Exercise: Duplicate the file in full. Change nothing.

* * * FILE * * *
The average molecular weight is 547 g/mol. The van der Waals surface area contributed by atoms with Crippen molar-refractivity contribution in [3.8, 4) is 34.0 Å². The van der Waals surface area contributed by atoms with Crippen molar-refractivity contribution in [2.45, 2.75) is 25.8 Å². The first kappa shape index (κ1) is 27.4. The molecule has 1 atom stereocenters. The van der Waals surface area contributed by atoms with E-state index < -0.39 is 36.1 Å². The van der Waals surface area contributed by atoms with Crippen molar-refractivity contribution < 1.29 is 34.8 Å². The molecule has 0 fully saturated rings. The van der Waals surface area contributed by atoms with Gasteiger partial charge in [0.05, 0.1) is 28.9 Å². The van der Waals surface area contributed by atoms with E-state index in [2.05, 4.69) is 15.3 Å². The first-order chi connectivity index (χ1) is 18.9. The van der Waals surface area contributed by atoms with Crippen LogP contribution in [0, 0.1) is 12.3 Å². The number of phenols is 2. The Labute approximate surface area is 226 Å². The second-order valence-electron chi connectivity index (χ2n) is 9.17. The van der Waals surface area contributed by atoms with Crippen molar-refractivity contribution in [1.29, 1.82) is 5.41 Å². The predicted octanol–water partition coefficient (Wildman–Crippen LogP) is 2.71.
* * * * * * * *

The average molecular weight is 547 g/mol. The van der Waals surface area contributed by atoms with Crippen molar-refractivity contribution in [3.8, 4) is 34.0 Å². The van der Waals surface area contributed by atoms with Crippen molar-refractivity contribution in [2.45, 2.75) is 25.8 Å². The first kappa shape index (κ1) is 27.4. The molecule has 1 atom stereocenters. The van der Waals surface area contributed by atoms with E-state index < -0.39 is 36.1 Å². The van der Waals surface area contributed by atoms with Crippen molar-refractivity contribution < 1.29 is 34.8 Å². The molecule has 0 fully saturated rings. The van der Waals surface area contributed by atoms with Gasteiger partial charge in [0.05, 0.1) is 28.9 Å². The van der Waals surface area contributed by atoms with E-state index in [2.05, 4.69) is 15.3 Å². The first-order chi connectivity index (χ1) is 18.9. The van der Waals surface area contributed by atoms with Crippen LogP contribution in [0, 0.1) is 12.3 Å². The number of phenols is 2. The Labute approximate surface area is 226 Å². The second-order valence-electron chi connectivity index (χ2n) is 9.17. The van der Waals surface area contributed by atoms with Crippen molar-refractivity contribution in [1.29, 1.82) is 5.41 Å². The predicted octanol–water partition coefficient (Wildman–Crippen LogP) is 2.71.